(The place where Buddha performed the twin miracles)
Sravasti was the capital of the ancient Kosala Kingdom and one of the six largest cities in India at the time of Buddha. It was here in Sravasti where Buddha performed the twin miracles. He also spent 25 annual rainy retreats at Jetavana Vihara and Pubbarama, two monasteries just outside the city.
The city is located in the state of Uttar Pradesh and still bears the same name today whilst its ancient name was Savatthi. Buddha spent most of his monastic life in Sravasti and naturally it was the place where he gave most speeches and held numerous sermons that were recorded in the scriptures.
Buddha first visited Sravasti on the invitation of a rich and pious merchant named Sudatta(also called Anathapindika) whom he met in Rajgir. Anathapindika’s aim was to build a Vihara for Buddha and surveyed different places but found a park outside of the city to be the most suitable site. He finally selected the park at the southern edge of the city. The park belonged to Prince Jeta, the son of King Pasenadi. Prince Jeta did not want to hand over the park and thus asked for an exorbitant price. He asked Anathapindika to cover the entire park with gold coins – which to his surprise Anathapindika did. Only the trees remained uncovered which Jeta donated to the Vihara.
The other important monasteries in Sravastiare Pubbarama, donated by the Lady Visakha one of his chief benefactresses, and Rajakaram Vihara, donated by the King Pasenadi.
Sravasti is a major point of interest to Buddhist pilgrims in the Buddhist Circuit because Buddha spent most of his monastic life here and performed the twin miracle. King Asoka visited Sravasti during his pilgrimage in 249 BC and erected two pillars at the eastern gate of Jetavana.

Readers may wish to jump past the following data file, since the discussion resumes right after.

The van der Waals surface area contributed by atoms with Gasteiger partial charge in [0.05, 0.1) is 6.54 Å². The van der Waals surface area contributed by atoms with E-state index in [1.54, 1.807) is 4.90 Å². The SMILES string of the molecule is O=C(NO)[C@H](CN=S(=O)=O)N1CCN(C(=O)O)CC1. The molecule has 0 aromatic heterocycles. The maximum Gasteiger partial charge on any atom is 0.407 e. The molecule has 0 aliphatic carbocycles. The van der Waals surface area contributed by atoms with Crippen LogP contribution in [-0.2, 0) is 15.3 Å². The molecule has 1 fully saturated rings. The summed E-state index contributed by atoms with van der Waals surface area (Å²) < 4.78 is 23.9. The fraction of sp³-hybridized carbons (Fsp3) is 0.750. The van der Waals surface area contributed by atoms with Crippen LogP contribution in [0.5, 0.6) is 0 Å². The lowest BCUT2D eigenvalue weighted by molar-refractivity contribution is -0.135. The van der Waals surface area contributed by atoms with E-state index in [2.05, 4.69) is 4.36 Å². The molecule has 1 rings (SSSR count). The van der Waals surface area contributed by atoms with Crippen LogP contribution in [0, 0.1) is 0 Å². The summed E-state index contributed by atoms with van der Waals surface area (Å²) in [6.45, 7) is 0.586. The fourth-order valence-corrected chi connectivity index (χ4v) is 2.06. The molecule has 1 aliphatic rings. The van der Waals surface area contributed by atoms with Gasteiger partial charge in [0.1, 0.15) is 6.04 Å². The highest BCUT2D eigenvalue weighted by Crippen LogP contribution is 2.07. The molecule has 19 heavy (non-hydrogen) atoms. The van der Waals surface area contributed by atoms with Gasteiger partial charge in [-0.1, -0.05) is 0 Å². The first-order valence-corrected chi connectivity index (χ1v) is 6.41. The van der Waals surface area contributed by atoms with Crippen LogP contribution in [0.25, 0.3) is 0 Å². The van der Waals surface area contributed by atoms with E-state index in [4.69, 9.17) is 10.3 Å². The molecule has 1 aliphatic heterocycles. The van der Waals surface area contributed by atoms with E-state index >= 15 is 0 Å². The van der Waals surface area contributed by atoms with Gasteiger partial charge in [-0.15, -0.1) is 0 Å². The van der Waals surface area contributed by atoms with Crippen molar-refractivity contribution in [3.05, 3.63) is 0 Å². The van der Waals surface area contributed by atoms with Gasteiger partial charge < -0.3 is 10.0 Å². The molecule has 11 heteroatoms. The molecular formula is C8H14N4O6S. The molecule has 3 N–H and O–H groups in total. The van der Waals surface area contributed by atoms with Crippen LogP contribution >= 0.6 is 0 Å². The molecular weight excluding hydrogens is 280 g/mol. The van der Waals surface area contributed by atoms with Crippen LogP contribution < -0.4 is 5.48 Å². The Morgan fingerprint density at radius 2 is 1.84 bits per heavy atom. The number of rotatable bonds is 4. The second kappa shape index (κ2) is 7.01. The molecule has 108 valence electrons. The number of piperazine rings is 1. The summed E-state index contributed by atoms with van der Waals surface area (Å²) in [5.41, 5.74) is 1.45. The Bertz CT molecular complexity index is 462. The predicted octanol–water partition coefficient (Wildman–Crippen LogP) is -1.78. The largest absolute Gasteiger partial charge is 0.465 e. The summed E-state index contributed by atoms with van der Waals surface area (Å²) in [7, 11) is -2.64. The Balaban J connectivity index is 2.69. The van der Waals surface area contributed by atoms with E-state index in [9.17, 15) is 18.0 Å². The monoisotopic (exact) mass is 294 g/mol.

Major Attractions in Sravasti:
(Buddhist Pilgrimage Sites)
- Jetavana Park: Jetavana is one of the most famous and important Buddhist monasteries along the Buddhist circuit. It was the second Arama (park) gifted to Buddha after Veluvana. At the time of Buddha, this monastery was called Jetaanathpindika Arama. Jetavana was the place where Buddha spent most of his rainy retreats, having 19 varsavassa out of a total of 45. The Vihara was built according to a plan sent by Devas from the Tusita heaven and contained sixty large halls and sixty small halls. There are several stupas built-in memory of Buddha’s disciples scattered all over Jetavana.
The important shrines at Jetavana include:
- Gandhkuti (Temple no 2): The Gandkuti was built by Ananthpindiaka for Buddha where he used to reside in Jetavana. This is the largest temple structure in Jetavana. The original Gandhkuti had a wooden structure which was later converted into a brick building. Today, only the foundation and lower walls of the structure survived. A tranquil place that encourages prayers and meditation cherishing the merits of Buddha’s teachings.